Representing and Reasoning with Qualitative Preferences for Compositional Systems

Journal of Artificial Intelligence Research

Many applications, e.g., Web service composition, complex system design, team formation, etc., rely on methods for identifying collections of objects or entities satisfying some functional requirement. Among the collections that satisfy the functional requirement, it is often necessary to identify one or more collections that are optimal with respect to user preferences over a set of attributes that describe the non-functional properties of the collection. We develop a formalism that lets users express the relative importance among attributes and qualitative preferences over the valuations of each attribute. We define a dominance relation that allows us to compare collections of objects in terms of preferences over attributes of the objects that make up the collection. We establish some key properties of the dominance relation. In particular, we show that the dominance relation is a strict partial order when the intra-attribute preference relations are strict partial orders and the relative importance preference relation is an interval order. We provide algorithms that use this dominance relation to identify the set of most preferred collections. We show that under certain conditions, the algorithms are guaranteed to return only (sound), all (complete), or at least one (weakly complete) of the most preferred collections. We present results of simulation experiments comparing the proposed algorithms with respect to (a) the quality of solutions (number of most preferred solutions) produced by the algorithms, and (b) their performance and efficiency. We also explore some interesting conjectures suggested by the results of our experiments that relate the properties of the user preferences, the dominance relation, and the algorithms.


Identifying Sustainable Designs Using Preferences over Sustainability Attributes

AAAI Conferences

We consider the problem of assessing the sustainability of alternative designs (e.g., for an urban environment) that are assembled from multiple components (e.g., water supply, transportation system, shopping centers, commercial spaces, parks). We model the sustainability of a design in terms of a set of sustainability attributes. Given the (qualitative) preferences and tradeoffs of decision makers over the sustainability attributes, we formulate the problem of identifying sustainable designs as the problem of finding the most preferred designs with respect to those preferences. We show how techniques for representing and reasoning with qualitative preferences can be used to identify the most preferred designs based on the decision maker’s stated preferences and tradeoffs.


Representing and Reasoning with Qualitative Preferences for Compositional Systems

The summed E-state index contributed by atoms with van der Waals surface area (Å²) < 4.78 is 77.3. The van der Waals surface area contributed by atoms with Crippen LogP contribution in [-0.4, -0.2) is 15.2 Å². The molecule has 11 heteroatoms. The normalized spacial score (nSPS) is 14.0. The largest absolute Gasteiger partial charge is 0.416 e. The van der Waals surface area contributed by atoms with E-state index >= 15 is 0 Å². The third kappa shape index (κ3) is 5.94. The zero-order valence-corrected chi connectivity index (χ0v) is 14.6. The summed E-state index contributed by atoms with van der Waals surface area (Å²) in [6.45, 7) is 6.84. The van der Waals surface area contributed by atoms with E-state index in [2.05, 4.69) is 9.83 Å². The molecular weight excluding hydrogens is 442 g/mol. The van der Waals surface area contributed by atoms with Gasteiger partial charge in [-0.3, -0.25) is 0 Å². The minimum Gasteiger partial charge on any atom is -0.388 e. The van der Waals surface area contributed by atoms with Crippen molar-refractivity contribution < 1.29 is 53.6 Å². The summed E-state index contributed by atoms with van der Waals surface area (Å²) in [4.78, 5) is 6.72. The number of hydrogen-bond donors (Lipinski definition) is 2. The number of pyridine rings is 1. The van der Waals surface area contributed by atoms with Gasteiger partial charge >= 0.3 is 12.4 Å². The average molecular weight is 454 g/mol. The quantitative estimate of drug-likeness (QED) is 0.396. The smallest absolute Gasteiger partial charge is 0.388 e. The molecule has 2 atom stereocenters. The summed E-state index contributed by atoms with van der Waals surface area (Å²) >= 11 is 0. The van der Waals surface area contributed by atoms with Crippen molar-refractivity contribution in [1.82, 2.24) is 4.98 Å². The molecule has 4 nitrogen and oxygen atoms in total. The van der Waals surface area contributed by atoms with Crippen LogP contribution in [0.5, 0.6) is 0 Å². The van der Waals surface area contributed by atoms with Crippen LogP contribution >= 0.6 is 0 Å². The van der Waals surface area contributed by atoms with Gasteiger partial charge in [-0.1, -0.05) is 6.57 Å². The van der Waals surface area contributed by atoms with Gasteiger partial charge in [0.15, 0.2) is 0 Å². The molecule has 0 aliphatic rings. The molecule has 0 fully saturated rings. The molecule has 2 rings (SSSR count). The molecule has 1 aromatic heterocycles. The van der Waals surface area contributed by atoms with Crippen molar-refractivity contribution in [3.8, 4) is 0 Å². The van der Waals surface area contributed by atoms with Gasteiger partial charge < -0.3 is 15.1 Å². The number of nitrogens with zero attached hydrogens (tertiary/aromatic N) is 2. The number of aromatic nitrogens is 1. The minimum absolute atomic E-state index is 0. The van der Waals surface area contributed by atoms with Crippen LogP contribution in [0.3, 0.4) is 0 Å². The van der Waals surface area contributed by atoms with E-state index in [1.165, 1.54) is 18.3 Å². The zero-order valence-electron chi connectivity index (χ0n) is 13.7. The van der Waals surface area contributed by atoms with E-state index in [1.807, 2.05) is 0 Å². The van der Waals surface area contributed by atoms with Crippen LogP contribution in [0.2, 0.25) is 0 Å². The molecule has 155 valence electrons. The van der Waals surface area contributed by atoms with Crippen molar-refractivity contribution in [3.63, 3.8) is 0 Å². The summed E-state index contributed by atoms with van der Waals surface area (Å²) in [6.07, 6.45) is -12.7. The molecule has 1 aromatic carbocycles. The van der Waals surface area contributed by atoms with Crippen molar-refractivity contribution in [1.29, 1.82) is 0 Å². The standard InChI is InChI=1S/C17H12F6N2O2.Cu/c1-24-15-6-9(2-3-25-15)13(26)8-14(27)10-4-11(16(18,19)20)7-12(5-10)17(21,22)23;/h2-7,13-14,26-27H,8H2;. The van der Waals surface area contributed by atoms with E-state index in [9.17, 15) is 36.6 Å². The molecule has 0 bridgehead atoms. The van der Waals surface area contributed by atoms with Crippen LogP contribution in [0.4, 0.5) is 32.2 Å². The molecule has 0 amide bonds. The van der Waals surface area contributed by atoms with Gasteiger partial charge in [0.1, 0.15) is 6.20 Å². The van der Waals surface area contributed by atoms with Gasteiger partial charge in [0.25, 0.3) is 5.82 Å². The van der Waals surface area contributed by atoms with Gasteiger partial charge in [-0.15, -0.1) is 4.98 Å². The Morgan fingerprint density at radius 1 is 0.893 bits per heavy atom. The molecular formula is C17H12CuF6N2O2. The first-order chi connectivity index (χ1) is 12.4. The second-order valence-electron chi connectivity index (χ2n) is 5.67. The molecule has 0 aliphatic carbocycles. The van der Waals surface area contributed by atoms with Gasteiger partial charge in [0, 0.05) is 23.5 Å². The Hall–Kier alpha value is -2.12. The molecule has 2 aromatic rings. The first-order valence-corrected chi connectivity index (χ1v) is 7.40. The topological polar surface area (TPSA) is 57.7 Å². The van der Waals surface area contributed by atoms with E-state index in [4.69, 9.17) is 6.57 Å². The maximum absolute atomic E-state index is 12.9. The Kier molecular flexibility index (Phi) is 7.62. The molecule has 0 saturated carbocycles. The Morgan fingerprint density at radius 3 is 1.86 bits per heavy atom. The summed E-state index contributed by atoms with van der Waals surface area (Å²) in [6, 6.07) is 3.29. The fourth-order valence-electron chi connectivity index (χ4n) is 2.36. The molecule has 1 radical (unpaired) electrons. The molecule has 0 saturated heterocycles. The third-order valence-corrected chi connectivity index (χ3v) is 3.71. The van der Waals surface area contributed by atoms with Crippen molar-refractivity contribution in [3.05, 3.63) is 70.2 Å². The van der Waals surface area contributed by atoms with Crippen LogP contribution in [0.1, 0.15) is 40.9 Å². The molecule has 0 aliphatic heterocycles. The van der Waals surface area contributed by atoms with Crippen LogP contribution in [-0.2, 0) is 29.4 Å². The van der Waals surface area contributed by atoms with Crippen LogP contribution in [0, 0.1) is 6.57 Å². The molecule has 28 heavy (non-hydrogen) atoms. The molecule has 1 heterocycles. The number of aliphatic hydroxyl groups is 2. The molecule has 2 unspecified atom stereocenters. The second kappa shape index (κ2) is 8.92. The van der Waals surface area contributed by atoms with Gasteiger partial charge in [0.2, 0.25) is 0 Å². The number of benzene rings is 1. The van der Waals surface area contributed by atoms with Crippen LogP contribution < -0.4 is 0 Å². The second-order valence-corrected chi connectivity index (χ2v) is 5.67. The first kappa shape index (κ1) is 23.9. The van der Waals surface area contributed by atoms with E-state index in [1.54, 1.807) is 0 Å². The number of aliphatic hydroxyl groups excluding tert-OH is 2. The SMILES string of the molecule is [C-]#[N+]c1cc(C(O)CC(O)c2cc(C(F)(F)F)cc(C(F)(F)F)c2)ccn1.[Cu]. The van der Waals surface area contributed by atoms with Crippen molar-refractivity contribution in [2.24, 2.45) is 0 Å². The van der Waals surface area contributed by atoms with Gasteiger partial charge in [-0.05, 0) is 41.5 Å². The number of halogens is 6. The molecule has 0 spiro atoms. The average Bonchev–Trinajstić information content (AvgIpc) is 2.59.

Journal of Artificial Intelligence Research

Many applications, e.g., Web service composition, complex system design, team formation, etc., rely on methods for identifying collections of objects or entities satisfying some functional requirement. Among the collections that satisfy the functional requirement, it is often necessary to identify one or more collections that are optimal with respect to user preferences over a set of attributes that describe the non-functional properties of the collection. We develop a formalism that lets users express the relative importance among attributes and qualitative preferences over the valuations of each attribute. We define a dominance relation that allows us to compare collections of objects in terms of preferences over attributes of the objects that make up the collection. We establish some key properties of the dominance relation.


Efficient Dominance Testing for Unconditional Preferences

AAAI Conferences

We study a dominance relation for comparing outcomes based on unconditional qualitative preferences and compare it with its unconditional counterparts for TCP-nets and their variants. Dominance testing based on this relation can be carried out in polynomial time by evaluating the satisfiability of a logic formula.


On Graphical Modeling of Preference and Importance

AAAI Conferences

In recent years, CP-nets have emerged as a useful tool for supporting preference elicitation, reasoning, and representation. CP-nets capture and support reasoning with qualitative conditional preference statements, statements that are relatively natural for users to express. In this paper, we extend the CP-nets formalism to handle another class of very natural qualitative statements one often uses in expressing preferences in daily life - statements of relative importance of attributes. The resulting formalism, TCPnets, maintains the spirit of CP-nets, in that it remains focused on using only simple and natural preference statements, uses the ceteris paribus semantics, and utilizes a graphical representation of this information to reason about its consistency and to perform, possibly constrained, optimization using it. The extra expressiveness it provides allows us to better model tradeoffs users would like to make, more faithfully representing their preferences.